NEW DELHI, Sept 3 (Reuters) – India has powered down the Chandran rover, the first spacecraft to reach the moon’s south pole, after completing its two-week mission with tests, the country’s space agency said.
The Pragyaan rover from the Chandrayaan-3 spacecraft has been put into “sleep mode” but the batteries are charged and the receiver is turned on, the Indian Space Research Organization (ISRO) said in a post on Twitter late Saturday at X.
“Looking forward to a successful awakening for another mission!” ISRO said. Otherwise, it will always be India’s lunar ambassador.
India joined the United States, China and the former Soviet Union in landing on the moon. Shortly after Russia’s Luna-25 crashed in a similar attempt, it passed them on reaching the rugged South Pole.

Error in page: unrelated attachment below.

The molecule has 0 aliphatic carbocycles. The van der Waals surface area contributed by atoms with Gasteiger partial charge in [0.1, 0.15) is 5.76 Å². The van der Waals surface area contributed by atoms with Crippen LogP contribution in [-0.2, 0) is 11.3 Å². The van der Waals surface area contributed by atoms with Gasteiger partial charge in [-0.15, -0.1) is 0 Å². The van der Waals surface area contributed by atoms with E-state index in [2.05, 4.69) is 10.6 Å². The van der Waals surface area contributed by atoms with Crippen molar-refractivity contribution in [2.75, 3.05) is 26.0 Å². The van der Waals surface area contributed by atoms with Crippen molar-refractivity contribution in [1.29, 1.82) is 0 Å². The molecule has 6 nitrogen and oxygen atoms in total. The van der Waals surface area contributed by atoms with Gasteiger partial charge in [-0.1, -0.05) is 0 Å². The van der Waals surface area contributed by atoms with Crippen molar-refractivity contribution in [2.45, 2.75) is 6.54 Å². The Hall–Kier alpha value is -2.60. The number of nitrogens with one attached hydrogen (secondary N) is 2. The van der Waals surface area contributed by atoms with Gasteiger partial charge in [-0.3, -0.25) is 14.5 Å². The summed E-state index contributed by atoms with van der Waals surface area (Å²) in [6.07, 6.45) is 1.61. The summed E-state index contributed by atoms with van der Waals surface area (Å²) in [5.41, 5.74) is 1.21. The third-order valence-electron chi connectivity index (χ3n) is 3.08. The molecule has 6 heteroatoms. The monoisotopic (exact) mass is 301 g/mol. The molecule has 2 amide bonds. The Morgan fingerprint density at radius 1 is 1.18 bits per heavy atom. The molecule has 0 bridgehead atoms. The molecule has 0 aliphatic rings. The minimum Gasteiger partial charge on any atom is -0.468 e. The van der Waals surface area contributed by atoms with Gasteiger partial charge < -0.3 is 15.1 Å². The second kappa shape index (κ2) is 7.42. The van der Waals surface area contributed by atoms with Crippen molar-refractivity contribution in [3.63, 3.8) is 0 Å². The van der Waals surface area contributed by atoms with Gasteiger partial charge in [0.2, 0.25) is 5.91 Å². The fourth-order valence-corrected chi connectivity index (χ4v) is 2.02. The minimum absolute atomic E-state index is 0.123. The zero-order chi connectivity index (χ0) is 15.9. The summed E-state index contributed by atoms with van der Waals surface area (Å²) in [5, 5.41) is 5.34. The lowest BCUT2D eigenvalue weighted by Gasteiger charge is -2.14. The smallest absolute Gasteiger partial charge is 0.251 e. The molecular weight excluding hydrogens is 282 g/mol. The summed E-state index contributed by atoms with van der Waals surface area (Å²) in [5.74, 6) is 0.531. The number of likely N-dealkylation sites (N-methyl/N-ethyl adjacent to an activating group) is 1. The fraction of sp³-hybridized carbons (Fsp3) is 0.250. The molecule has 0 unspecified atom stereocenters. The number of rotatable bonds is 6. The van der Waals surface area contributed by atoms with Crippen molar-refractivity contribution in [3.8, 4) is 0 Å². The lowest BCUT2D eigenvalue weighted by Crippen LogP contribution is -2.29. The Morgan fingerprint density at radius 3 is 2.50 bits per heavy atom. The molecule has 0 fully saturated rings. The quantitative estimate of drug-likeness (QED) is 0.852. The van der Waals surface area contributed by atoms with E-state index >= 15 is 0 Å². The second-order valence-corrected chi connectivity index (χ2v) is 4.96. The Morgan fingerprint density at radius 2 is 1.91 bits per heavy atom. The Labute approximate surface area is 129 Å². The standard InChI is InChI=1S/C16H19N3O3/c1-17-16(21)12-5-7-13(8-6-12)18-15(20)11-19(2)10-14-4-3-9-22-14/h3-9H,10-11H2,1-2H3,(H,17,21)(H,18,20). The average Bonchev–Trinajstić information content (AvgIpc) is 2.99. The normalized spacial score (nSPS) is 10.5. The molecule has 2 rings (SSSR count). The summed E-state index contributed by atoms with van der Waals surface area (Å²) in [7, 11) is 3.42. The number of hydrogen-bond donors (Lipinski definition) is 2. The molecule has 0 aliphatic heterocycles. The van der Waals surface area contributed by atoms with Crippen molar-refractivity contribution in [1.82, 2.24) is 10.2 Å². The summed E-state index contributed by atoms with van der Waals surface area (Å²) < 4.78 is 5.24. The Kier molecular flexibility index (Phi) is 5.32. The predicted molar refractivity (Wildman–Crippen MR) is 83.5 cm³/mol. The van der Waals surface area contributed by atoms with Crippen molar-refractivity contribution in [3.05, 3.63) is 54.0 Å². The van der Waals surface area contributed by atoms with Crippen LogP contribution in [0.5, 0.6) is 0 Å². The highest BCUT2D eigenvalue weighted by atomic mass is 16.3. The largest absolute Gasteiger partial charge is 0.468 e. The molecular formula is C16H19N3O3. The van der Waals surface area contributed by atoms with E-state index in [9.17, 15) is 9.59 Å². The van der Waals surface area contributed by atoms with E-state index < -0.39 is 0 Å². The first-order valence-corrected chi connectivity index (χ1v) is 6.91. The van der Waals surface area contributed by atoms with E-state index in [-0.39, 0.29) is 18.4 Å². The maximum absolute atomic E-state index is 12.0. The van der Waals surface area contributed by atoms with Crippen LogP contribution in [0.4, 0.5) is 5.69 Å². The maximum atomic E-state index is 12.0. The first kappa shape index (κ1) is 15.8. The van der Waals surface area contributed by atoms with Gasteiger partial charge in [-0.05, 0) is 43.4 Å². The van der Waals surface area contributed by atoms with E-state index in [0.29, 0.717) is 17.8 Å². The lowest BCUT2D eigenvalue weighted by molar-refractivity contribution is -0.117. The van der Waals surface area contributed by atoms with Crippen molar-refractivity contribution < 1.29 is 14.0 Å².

Chandrayaan-3’s soft, textbook touchdown after a failed attempt in 2019 sparked widespread jubilation in the world’s most populous country. The media hailed the landing as India’s biggest scientific achievement.
Pragyan traveled 100 m (330 ft) and confirmed the presence of sulphur, iron, oxygen and other elements on the moon, ISRO said.
India is now looking forward to the success of a probe launched on Saturday to study the Sun by observing the disruptive solar wind on Earth, commonly seen as auroras.
“The satellite is healthy” and in Earth orbit, preparing for its 1.5 million km (930,000 mile) journey, ISRO said on Sunday.
Report by Urban Chaturvedi; Editing: William Mallard
Our Standards: Thomson Reuters Trust Principles.